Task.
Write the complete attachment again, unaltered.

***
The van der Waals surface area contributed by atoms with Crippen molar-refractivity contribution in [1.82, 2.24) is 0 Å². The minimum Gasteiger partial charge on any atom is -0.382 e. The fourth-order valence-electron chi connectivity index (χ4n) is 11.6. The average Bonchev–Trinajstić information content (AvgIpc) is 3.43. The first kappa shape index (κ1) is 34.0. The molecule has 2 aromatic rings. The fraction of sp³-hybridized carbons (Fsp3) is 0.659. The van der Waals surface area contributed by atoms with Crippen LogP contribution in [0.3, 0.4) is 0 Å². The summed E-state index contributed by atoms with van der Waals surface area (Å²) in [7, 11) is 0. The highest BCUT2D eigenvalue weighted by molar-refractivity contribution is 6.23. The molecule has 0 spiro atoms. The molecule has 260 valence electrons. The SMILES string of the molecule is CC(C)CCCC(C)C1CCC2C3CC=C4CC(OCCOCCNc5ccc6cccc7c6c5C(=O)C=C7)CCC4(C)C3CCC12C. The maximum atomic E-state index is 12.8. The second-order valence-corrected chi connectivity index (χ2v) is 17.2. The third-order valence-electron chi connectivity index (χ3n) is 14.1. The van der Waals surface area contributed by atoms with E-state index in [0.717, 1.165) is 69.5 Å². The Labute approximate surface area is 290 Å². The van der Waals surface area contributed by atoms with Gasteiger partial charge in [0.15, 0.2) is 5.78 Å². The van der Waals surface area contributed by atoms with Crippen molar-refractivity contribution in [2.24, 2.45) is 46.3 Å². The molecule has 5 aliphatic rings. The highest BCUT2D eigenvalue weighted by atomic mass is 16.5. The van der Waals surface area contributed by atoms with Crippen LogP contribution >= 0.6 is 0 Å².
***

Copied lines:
The van der Waals surface area contributed by atoms with Crippen molar-refractivity contribution in [1.82, 2.24) is 0 Å². The minimum Gasteiger partial charge on any atom is -0.382 e. The fourth-order valence-electron chi connectivity index (χ4n) is 11.6. The average Bonchev–Trinajstić information content (AvgIpc) is 3.43. The first kappa shape index (κ1) is 34.0. The molecule has 2 aromatic rings. The fraction of sp³-hybridized carbons (Fsp3) is 0.659. The van der Waals surface area contributed by atoms with Crippen LogP contribution in [0.3, 0.4) is 0 Å². The summed E-state index contributed by atoms with van der Waals surface area (Å²) in [7, 11) is 0. The highest BCUT2D eigenvalue weighted by molar-refractivity contribution is 6.23. The molecule has 0 spiro atoms. The molecule has 260 valence electrons. The SMILES string of the molecule is CC(C)CCCC(C)C1CCC2C3CC=C4CC(OCCOCCNc5ccc6cccc7c6c5C(=O)C=C7)CCC4(C)C3CCC12C. The maximum atomic E-state index is 12.8. The second-order valence-corrected chi connectivity index (χ2v) is 17.2. The third-order valence-electron chi connectivity index (χ3n) is 14.1. The van der Waals surface area contributed by atoms with E-state index in [0.717, 1.165) is 69.5 Å². The Labute approximate surface area is 290 Å². The van der Waals surface area contributed by atoms with Gasteiger partial charge in [0.15, 0.2) is 5.78 Å². The van der Waals surface area contributed by atoms with Crippen molar-refractivity contribution in [2.24, 2.45) is 46.3 Å². The molecule has 5 aliphatic rings. The highest BCUT2D eigenvalue weighted by atomic mass is 16.5. The van der Waals surface area contributed by atoms with Crippen LogP contribution >= 0.6 is 0 Å².